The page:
City wants Roseland board to revisit its decision to cancel the curling season

·3 min read

Curler Andrew Kuntz is "thrilled" to hear that the City of Windsor has asked Roseland Golf and Curling Club to reconsider its decision to cancel this year's curling season.

Kuntz, who has been curling for three decades and has spent 15 years on the ice at Roseland, was one of 65 curlers who stood outside the facility on Oct. 3 to protest the club's decision to cancel the season over safety concerns related to the pandemic. But following council's decision Monday, Kuntz said he and his fellow curlers are feeling "really optimistic" they'll be curling come November.

"After our rally and after we had tried to contact the board members just to let them know what curling meant to us, it was starting to slow down the momentum we had, so this reinvigorates us, having this new momentum," Kuntz said.

He added that a lot of them were looking at alternative ways to fill their winter, with everything from taking up a new sport to driving the distance to other curling clubs.

Following the rally, Roseland Club's chair Fred Francis, who is also the city councillor for Ward 1, said it was unlikely the decision would change.

But on Monday, Ward 10 Counc. Jim Morrison's motion for the city to ask the club's board to reconsider its earlier decision passed with six in favour and five against.

Francis was one of the councillors who voted against. He sits on the five-person board of the curling club along with councillors Gary Kashak and Kieran Mckenzie who both voted in favour of asking the board to reconsider.

"Outside of just safety measures there are additional items to consider," Francis told council. "Cost, revenue, how many people are going to play, how many people aren't going to play, so obviously Roseland is like any other small business and every small business in the city right now is affected by COVID-related measures and Roseland's no different."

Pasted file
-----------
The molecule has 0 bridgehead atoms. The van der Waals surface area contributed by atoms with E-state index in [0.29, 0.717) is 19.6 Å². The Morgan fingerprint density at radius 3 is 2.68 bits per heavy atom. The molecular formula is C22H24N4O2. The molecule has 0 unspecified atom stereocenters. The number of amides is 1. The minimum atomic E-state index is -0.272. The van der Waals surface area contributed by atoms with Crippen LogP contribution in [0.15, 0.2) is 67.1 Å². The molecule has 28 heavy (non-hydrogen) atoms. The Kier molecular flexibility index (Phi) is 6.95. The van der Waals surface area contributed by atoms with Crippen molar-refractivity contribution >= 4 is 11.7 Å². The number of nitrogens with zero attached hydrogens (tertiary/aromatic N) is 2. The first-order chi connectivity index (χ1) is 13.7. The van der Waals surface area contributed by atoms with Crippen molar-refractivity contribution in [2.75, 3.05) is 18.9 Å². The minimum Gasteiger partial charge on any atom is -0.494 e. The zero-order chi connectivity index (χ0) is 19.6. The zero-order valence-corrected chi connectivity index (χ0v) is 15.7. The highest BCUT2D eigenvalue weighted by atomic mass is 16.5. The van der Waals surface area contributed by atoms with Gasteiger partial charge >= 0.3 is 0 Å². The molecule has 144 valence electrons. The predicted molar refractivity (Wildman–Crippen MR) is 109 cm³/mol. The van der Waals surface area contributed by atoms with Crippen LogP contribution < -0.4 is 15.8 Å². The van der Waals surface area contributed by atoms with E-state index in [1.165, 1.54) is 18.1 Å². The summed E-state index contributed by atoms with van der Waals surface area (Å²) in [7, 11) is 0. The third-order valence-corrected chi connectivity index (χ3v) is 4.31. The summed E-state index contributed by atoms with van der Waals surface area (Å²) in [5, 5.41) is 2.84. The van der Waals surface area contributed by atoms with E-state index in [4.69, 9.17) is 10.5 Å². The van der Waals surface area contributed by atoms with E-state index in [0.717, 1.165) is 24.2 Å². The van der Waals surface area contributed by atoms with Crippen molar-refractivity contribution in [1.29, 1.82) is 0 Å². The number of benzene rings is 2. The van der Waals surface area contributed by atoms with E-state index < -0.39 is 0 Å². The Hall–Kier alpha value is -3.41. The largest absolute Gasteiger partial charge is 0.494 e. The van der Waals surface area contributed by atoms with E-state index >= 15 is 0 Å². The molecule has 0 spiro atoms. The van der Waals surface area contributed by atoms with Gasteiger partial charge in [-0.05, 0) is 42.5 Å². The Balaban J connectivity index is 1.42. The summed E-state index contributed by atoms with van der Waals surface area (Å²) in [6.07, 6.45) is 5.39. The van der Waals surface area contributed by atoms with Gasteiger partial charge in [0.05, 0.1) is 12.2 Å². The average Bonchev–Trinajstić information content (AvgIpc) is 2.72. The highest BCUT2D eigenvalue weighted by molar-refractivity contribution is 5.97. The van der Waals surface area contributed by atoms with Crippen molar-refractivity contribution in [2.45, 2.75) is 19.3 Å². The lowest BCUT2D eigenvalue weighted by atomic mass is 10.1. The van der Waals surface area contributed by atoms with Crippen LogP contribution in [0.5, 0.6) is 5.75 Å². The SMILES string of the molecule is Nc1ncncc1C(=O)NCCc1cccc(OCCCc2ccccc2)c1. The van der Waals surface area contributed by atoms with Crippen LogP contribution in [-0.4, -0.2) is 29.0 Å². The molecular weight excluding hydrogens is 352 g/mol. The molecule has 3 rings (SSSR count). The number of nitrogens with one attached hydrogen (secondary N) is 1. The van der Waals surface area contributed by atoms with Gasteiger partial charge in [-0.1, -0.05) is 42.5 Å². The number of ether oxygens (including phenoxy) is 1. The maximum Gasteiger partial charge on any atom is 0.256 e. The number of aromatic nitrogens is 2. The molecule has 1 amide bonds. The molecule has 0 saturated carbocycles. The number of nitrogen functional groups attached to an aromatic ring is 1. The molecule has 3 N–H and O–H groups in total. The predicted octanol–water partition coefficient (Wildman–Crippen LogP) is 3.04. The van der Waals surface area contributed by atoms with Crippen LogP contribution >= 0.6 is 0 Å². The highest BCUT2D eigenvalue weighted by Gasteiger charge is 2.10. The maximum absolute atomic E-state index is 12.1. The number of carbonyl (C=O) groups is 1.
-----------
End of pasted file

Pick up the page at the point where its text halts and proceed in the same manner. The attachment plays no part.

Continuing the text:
Francis said it would be better if council asked for a report from the board so councillors can be more aware of what went into making the decision to cancel the season.

Dale Molnar/CBC
Dale Molnar/CBC

But Morrison thought otherwise.

"Sometimes there is a need to revisit the decision, there is a lot of new information available now that may not have been available then," Morrison told council. "Curling will look different this winter and Curling Canada has laid out guidelines to follow. There has been strong support for curling both with curlers and with the general public."

Back in July, Curling Canada released a 29-page return-to-play document for all clubs across the country. Many modifications were made to the game, from new sweeping rules to on-ice player positioning, all in an effort to ensure player safety while allowing the game to continue — if clubs desired — in the midst of the pandemic.

Since the Roseland facility is city-owned, Kuntz said he doesn't think the curling board will keep the season cancelled.

For the board to give the go-ahead though, Kuntz thinks they'll need to implement certain safety protocols, such as:

  • Wearing masks.

  • Social distancing on the ice.

  • Maintenance and monitoring of equipment.

  • Cleaning protocols.

The board will revisit the decision on its Oct. 30 meeting.

The season would have started at the end of October and last until March.